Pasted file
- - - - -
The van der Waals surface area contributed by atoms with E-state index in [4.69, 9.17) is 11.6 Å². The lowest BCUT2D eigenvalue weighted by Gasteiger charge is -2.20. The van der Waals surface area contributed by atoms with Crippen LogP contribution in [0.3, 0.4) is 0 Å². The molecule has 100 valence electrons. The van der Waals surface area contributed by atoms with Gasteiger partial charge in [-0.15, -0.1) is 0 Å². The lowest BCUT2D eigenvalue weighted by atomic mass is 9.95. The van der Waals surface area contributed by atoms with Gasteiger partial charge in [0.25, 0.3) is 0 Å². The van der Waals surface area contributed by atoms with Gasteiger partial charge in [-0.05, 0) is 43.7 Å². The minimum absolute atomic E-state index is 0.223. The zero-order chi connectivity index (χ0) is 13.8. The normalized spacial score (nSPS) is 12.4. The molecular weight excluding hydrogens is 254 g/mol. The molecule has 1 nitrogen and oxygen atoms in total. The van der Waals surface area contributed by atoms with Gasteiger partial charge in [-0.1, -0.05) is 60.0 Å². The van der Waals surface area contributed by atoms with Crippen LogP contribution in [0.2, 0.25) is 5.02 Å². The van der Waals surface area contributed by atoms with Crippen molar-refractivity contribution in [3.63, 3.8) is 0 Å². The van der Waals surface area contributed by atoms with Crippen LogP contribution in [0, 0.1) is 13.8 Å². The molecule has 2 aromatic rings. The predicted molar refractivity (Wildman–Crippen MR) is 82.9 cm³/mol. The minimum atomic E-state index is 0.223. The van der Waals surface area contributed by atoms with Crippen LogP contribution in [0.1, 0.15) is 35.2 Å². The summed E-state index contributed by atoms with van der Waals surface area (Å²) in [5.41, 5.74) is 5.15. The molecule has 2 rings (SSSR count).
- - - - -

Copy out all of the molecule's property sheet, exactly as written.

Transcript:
The van der Waals surface area contributed by atoms with E-state index in [4.69, 9.17) is 11.6 Å². The lowest BCUT2D eigenvalue weighted by Gasteiger charge is -2.20. The van der Waals surface area contributed by atoms with Crippen LogP contribution in [0.3, 0.4) is 0 Å². The molecule has 100 valence electrons. The van der Waals surface area contributed by atoms with Gasteiger partial charge in [-0.15, -0.1) is 0 Å². The lowest BCUT2D eigenvalue weighted by atomic mass is 9.95. The van der Waals surface area contributed by atoms with Gasteiger partial charge in [0.25, 0.3) is 0 Å². The van der Waals surface area contributed by atoms with Gasteiger partial charge in [-0.05, 0) is 43.7 Å². The minimum absolute atomic E-state index is 0.223. The zero-order chi connectivity index (χ0) is 13.8. The normalized spacial score (nSPS) is 12.4. The molecular weight excluding hydrogens is 254 g/mol. The molecule has 1 nitrogen and oxygen atoms in total. The van der Waals surface area contributed by atoms with Gasteiger partial charge in [-0.1, -0.05) is 60.0 Å². The van der Waals surface area contributed by atoms with Crippen LogP contribution in [0.2, 0.25) is 5.02 Å². The van der Waals surface area contributed by atoms with Crippen molar-refractivity contribution in [3.63, 3.8) is 0 Å². The van der Waals surface area contributed by atoms with Crippen LogP contribution in [0, 0.1) is 13.8 Å². The molecule has 2 aromatic rings. The predicted molar refractivity (Wildman–Crippen MR) is 82.9 cm³/mol. The minimum atomic E-state index is 0.223. The van der Waals surface area contributed by atoms with Crippen LogP contribution in [0.1, 0.15) is 35.2 Å². The summed E-state index contributed by atoms with van der Waals surface area (Å²) in [5.41, 5.74) is 5.15. The molecule has 2 rings (SSSR count).